Many of you know that I set out to do a 10 minute video on boxing at Gleason’s Gym about 10-12 years ago. The concept was JoAnne ringside talking about her experiences photographing boxing as a woman, in a man’s sport with a woman’s viewpoint, in at the time a male photographic oriented business.
Well that day turned into the beginning of a long film called In This Corner and it’s been an on-going project ever since. It’s out of pure passion and love for the sport (you also have to know, that I have a love hate relationship with boxing as there are many bad sides of boxing.) Every once in a while you’ll come across a few boxers who make it but the majority of these boxers never actually get from point A to point B. I had an opportunity to photograph the Terrance Crawford vs. Felix Diaz fight two weeks ago. I made a decision to give up my credentials for the the fight after driving thirteen hours to North Carolina to photograph one of the brightest young boxers by the name of Khalid, one of the protagonists in my film. We worked a 14 hour day and the last fight was supposed to go off at 10 PM but actually started at 12:30AM. We started at 10 in the morning, so by that time, we were seriously dragging ass and one of the corner workers – in Mr. so-and-so’s corner took objections to our photography position after shooting what 17 fights? I made a decision that if you have nothing else to do but give us a hard time after just trying to do our job, we’re leaving so we left. You know what happened? They got no national exposure because when the digital images were turned into Zuma Press there were no photos of their number one fighter so no publicity. Oh well… I guess that’s the way it goes….
I’d like to share a story. My son Dylan came home from school from 4th grade class with a unusual request. He asked that I get Muhammad Ali to call all the kids in his class. I told him that would not be easy. He said please, “I’d like you to do this.” I called my good friend Bert Sugar – “Mr. Boxing” and the “Bertster” tried to reach out to Ali, but was unable to connect. He said, “Joe on a conference call we will phone Howard Bingham” (Ali’s photographer.) I had met Howard a few times but we were not close friends. We spoke to Howard and he said he’d see what he could do. He asked me, what time and on what phone number?” I told him approximately 1:05 on Thursday afternoon & gave him the number. I figured there was a very slim chance of this happening. I was told the call went through the speakers and sure enough It was Muhammad Ali talking to all the kids in Dylan’s grade class.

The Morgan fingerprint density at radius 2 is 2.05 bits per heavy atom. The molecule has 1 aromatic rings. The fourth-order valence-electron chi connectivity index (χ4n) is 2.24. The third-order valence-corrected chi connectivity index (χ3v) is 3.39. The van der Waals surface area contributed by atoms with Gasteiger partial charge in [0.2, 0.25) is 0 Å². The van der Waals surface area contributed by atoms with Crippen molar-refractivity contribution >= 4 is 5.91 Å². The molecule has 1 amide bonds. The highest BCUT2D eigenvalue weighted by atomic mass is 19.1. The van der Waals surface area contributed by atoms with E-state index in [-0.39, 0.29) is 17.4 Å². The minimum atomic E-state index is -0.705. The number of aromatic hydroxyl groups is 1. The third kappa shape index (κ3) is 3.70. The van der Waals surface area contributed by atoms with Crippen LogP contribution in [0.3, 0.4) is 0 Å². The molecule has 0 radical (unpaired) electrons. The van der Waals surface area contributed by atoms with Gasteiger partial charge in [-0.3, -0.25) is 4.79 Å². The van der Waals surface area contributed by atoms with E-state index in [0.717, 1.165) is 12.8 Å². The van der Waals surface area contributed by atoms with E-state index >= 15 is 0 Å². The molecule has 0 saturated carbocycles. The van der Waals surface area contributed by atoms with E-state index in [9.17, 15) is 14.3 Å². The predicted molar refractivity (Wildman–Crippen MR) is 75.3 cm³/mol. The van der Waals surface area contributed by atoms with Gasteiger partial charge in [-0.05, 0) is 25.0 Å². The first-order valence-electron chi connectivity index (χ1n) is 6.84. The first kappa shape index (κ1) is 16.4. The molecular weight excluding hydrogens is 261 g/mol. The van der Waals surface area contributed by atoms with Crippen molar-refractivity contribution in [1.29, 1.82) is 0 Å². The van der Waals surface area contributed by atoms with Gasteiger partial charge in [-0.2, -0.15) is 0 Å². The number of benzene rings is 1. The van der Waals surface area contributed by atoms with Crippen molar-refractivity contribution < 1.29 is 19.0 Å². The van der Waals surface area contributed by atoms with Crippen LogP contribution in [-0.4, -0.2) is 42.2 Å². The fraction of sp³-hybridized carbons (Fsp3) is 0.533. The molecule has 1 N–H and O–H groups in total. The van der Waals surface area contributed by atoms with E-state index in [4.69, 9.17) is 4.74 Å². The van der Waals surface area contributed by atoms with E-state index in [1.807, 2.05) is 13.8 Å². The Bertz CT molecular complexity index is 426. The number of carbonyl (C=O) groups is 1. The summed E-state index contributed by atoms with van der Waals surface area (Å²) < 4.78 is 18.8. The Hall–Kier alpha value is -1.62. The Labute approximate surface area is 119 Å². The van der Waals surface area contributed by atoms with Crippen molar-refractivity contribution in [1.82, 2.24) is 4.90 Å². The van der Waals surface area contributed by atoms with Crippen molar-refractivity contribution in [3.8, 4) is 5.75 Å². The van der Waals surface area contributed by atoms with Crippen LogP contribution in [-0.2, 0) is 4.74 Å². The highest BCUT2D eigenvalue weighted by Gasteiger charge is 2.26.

There are very few people and this goes for Bert Sugar, Howard Bingham and Muhammad Ali that would extend themselves for a bunch of kids. I’m blessed knowing people like this. I might add, it is mainly due to people I’ve met through photography. Bert Sugar died on my birthday a few years ago, Muhammad Ali died this year and now Howard Bingham died December 15 this year. I casually mentioned this story to my friend Sam Garcia and he insisted I do a blog on Howard, which I was going to do anyway. He said you can tell your people from me, that Howard was one of the sweetest most self effacing people he had ever met. He always remembered everyones’ name, was a genuinely sweet individual, and one hell of a great photographer.
We’ll have a 10 count tonight for Howard. Attached you will find a short video I did in Cuba a few weeks ago at Kid Chocolate Gym. https://vimeo.com/193916645